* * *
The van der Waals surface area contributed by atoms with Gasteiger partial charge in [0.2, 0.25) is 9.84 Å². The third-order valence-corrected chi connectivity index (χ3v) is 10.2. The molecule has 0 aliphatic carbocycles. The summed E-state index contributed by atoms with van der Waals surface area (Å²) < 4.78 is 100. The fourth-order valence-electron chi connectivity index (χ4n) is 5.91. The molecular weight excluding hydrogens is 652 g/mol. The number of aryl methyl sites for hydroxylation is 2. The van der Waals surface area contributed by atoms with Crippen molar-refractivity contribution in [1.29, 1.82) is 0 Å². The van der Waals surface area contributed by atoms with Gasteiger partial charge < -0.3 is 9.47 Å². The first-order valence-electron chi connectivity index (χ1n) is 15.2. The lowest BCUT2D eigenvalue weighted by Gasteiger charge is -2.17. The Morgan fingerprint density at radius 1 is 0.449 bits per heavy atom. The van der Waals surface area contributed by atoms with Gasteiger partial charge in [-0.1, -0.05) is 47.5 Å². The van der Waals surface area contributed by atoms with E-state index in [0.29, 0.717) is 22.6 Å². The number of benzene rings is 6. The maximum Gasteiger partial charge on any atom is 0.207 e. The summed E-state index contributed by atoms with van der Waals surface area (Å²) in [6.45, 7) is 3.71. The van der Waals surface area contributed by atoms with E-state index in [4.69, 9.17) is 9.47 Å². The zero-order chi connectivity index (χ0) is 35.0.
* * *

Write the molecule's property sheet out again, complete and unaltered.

The van der Waals surface area contributed by atoms with Gasteiger partial charge in [0.2, 0.25) is 9.84 Å². The third-order valence-corrected chi connectivity index (χ3v) is 10.2. The molecule has 0 aliphatic carbocycles. The summed E-state index contributed by atoms with van der Waals surface area (Å²) < 4.78 is 100. The fourth-order valence-electron chi connectivity index (χ4n) is 5.91. The molecular weight excluding hydrogens is 652 g/mol. The number of aryl methyl sites for hydroxylation is 2. The van der Waals surface area contributed by atoms with Crippen molar-refractivity contribution in [1.29, 1.82) is 0 Å². The van der Waals surface area contributed by atoms with Gasteiger partial charge < -0.3 is 9.47 Å². The first-order valence-electron chi connectivity index (χ1n) is 15.2. The lowest BCUT2D eigenvalue weighted by Gasteiger charge is -2.17. The Morgan fingerprint density at radius 1 is 0.449 bits per heavy atom. The van der Waals surface area contributed by atoms with Gasteiger partial charge in [-0.1, -0.05) is 47.5 Å². The van der Waals surface area contributed by atoms with E-state index in [0.29, 0.717) is 22.6 Å². The number of benzene rings is 6. The maximum Gasteiger partial charge on any atom is 0.207 e. The summed E-state index contributed by atoms with van der Waals surface area (Å²) in [6.45, 7) is 3.71. The van der Waals surface area contributed by atoms with E-state index in [4.69, 9.17) is 9.47 Å². The zero-order chi connectivity index (χ0) is 35.0.